There are several basic types of Charlotte NC mortgage loans available to home buyers in the Charlotte NC area. If your home purchase will require financing, then understanding the basic home loans will assist in helping you to determine which option is better for you. Below explains different types of home loans as well as pros & cons for each.
Fixed Rate Mortgages verses Adjustable Rate Mortgages
As a borrower, you will want to first decide whether you want a fixed-rate or an adjustable-rate mortgage loan. All loans fit into one of these two categories, or a combination “hybrid” category. Here’s the primary difference between the two types:
- Fixed-rate mortgage loans have the same interest rate for the entire repayment term. Because of this, the size of your monthly payment will stay the same year after year. It will never change. It has the same interest rate, and the same monthly payment, for the entire term. Fixed rate mortgages can range anywhere from 15-year fixed to a 30-year fixed. Of course, the more years you choose, the cheaper your payment will be.
- Adjustable-rate mortgages (ARMs) have an interest rate that will change or “adjust” from time to time. Typically, the rate on an ARM will change every year after an initial period of remaining fixed. It is therefore referred to as a “hybrid” product. A hybrid ARM loan is one that starts off with a fixed or unchanging interest rate, before switching over to an adjustable rate.
Pros and cons: adjustable versus fixed-rate mortgages
As you might imagine, both of these types of mortgages have certain pros and cons associated with them. The Adjustable Rate Mortgage (ARM) starts off with a very low rate which will increase over time. Borrowers utilize this option to save money upfront and or if they plan to refinance before the rate adjusts. The con is if for some reason you are unable to refinance and rate adjusts to an amount you are unable to afford.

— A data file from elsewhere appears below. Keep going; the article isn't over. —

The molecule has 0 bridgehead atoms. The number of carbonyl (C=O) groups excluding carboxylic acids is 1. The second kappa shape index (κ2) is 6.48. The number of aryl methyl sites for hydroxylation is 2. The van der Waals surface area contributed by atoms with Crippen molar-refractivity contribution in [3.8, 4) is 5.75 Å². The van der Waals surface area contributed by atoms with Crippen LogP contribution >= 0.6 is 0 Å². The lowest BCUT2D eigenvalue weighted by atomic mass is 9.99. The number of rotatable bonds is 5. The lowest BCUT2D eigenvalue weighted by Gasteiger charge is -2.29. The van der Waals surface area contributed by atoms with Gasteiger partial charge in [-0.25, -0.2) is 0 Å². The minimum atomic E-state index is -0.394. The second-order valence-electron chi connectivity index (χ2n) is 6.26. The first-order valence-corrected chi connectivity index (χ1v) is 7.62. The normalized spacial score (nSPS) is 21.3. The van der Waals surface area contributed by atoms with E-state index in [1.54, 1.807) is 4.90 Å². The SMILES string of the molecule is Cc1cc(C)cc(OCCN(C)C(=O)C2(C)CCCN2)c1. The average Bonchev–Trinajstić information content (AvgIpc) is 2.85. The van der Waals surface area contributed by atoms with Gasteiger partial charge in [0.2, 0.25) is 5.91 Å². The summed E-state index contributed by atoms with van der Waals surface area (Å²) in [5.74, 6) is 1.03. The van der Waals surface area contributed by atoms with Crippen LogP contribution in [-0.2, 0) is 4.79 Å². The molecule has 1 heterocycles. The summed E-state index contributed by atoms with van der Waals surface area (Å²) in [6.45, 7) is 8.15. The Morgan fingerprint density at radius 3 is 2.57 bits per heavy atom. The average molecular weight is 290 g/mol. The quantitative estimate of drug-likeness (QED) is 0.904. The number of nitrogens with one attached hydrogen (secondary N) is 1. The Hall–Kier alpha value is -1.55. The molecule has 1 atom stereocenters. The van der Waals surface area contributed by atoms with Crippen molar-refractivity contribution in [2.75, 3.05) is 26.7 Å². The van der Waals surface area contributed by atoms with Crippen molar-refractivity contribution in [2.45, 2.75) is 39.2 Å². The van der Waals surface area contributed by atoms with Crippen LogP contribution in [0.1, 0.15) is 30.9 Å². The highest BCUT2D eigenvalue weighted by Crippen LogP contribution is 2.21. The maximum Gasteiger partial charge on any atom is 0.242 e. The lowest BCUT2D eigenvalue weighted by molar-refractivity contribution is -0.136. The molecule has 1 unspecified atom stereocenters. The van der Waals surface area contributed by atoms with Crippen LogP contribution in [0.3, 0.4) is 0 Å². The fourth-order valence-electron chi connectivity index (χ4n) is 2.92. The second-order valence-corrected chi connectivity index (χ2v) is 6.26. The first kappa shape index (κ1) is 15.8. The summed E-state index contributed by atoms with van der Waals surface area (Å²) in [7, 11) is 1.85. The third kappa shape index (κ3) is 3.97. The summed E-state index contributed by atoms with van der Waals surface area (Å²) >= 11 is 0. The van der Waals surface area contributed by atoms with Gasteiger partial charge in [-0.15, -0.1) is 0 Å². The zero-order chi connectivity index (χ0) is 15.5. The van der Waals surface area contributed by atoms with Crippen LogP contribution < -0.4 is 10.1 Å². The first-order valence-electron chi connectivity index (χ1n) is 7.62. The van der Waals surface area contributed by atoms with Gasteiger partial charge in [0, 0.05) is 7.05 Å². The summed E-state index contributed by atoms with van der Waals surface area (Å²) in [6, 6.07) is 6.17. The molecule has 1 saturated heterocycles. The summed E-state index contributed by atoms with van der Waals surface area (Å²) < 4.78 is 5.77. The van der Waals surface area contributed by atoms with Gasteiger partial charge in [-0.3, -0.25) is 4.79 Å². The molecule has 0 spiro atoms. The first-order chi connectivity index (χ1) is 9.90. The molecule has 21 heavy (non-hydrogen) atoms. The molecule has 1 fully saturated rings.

With the Fixed Rate mortgage option (most popular option amongst homebuyers), you know exactly what your mortgage payment will be month after month and year after year. The con is higher interest charges, when compared to the initial rate of an ARM.
Government Insured Mortgage Loans verses Conventional Loans
So now that you understand the difference between a fixed rate mortgage loan and a adjustable rate mortgage loan, the next step is to decide whether you want to use a government insured home loan (such as FHA or VA), or a conventional “regular” type of loan. The differences between these two mortgage types are:
NON INSURED LOAN
A conventional home loan is one that is not insured or guaranteed by the federal government in any way. This distinguishes it from the three government-backed mortgage types explained below (FHA, VA and USDA).
The Federal Housing Administration (FHA) mortgage insurance program is managed by the Department of Housing and Urban Development (HUD), which is a department of the federal government. FHA loans are available to all types of borrowers, not just first-time buyers. The government insures the lender against losses that might result from borrower default. Advantage: This program allows you to make a down payment as low as 3.5% of the purchase price. Disadvantage: You’ll have to pay for mortgage insurance, which will increase the size of your monthly payments.